Diane Abbott in the Windrush debate

  • In the week of the Commonwealth Heads of Government meeting, is the Home Secretary aware of how shameful it appears that we are treating the Windrush generation of Commonwealth citizens in this way? As my right hon. Friend the Member for Tottenham (Mr Lammy) said, they came here after the second world war to help rebuild this country, and they worked hard and paid their taxes. There are few more patriotic groups of British citizens than the generation from the West Indies that we are talking about.

    The Home Secretary mentioned her special team. Is she aware that hundreds of these people have been trying to get their situations sorted out with their lawyers, presenting what information they have? Months later, however, things have not been resolved. How much confidence can people have in the special team when people with lawyers have been unable to resolve their situations? Why does she not simply issue an instruction to her officials today that no one in such a position can be deported until the case is clarified? There must also be an apology to any who were wrongfully deported, and the Government must consider compensation.

    Is the Home Secretary aware that in 2014 the Government removed the immigration protection that existed for the Commonwealth citizens who had come here previously? Theresa May was the then Home Secretary, and there was no parliamentary debate or scrutiny at the time. Theresa May could simply—

  • Order. [Interruption.] I do not need any advice from people chuntering from a sedentary position for their own satisfaction but to no wider benefit at all. The position is that Members should not refer to other Members by name—[Interruption.] The hon. Members who are wittering away from a sedentary position probably feel better for doing so, but it does not advance the interests of the House.

  • I apologise for naming the former Home Secretary in that way, but we are talking about a very serious matter. I believe the Home Secretary could now simply table a statutory instrument restoring the protections, which were removed without debate in 2014; there would be no objection from this side of the House.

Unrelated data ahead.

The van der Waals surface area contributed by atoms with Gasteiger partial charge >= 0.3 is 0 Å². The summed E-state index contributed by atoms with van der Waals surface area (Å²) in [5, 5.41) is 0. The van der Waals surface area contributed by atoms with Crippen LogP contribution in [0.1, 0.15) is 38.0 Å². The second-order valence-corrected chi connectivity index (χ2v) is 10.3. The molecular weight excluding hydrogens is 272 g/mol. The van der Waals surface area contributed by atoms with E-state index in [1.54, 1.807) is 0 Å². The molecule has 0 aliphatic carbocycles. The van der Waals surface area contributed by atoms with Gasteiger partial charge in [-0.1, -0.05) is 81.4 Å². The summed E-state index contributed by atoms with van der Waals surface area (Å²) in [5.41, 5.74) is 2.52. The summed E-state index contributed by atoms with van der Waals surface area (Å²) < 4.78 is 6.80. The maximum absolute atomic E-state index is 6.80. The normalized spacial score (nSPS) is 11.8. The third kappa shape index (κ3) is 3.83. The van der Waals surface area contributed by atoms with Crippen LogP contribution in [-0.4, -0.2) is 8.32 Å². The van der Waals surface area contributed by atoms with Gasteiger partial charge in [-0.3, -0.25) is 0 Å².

Finally, this policy and this scandal did not fall from the sky. It is a product of the bent of Government policy: the “hostile environment” for migrants generally. We now hear warm words about the contribution of Commonwealth migrants who have given their lives to this country, but warm words are not enough. We have to establish the facts on the deportations; we have to make apologies where necessary; and as the Commonwealth Heads of Government are gathered in London, we have to acknowledge what a disgrace it is that this Government have treated Commonwealth migrants in this way.

  • Nobody disputes that the people who came here as part of the Windrush cohort are highly valued here and have the legal right to stay. In this week in which we celebrate the Commonwealth, I urge hon. Members on both sides of the House to acknowledge the changes that we as a Government are making today to ensure that this cannot happen again and so that the new processes in place will indeed reach out and protect all Commonwealth citizens who need additional help to get their documentation in place.

    The right hon. Lady asks particularly about removals and detention, and I reassure her and the House that I have given an explicit instruction. In accordance with my wishes today, there will be no removals or detention as part of any assistance to help former Commonwealth citizens get their proper documentation in place.

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